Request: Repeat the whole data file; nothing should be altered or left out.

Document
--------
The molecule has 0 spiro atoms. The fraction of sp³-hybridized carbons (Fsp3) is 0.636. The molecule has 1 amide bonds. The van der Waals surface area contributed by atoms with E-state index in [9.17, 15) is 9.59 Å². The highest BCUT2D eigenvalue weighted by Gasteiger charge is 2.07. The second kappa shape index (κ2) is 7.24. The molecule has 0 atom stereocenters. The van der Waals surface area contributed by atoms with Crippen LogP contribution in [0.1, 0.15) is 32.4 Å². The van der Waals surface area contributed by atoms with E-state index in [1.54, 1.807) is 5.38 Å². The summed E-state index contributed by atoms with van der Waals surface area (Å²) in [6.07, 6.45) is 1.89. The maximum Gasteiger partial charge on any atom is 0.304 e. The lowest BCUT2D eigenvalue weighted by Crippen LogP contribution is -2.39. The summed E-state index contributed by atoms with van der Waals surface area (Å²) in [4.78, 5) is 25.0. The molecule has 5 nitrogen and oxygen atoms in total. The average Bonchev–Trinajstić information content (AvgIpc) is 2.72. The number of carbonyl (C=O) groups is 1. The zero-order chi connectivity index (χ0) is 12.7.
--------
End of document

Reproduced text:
The molecule has 0 spiro atoms. The fraction of sp³-hybridized carbons (Fsp3) is 0.636. The molecule has 1 amide bonds. The van der Waals surface area contributed by atoms with E-state index in [9.17, 15) is 9.59 Å². The highest BCUT2D eigenvalue weighted by Gasteiger charge is 2.07. The second kappa shape index (κ2) is 7.24. The molecule has 0 atom stereocenters. The van der Waals surface area contributed by atoms with Crippen LogP contribution in [0.1, 0.15) is 32.4 Å². The van der Waals surface area contributed by atoms with E-state index in [1.54, 1.807) is 5.38 Å². The summed E-state index contributed by atoms with van der Waals surface area (Å²) in [6.07, 6.45) is 1.89. The maximum Gasteiger partial charge on any atom is 0.304 e. The lowest BCUT2D eigenvalue weighted by Crippen LogP contribution is -2.39. The summed E-state index contributed by atoms with van der Waals surface area (Å²) in [4.78, 5) is 25.0. The molecule has 5 nitrogen and oxygen atoms in total. The average Bonchev–Trinajstić information content (AvgIpc) is 2.72. The number of carbonyl (C=O) groups is 1. The zero-order chi connectivity index (χ0) is 12.7.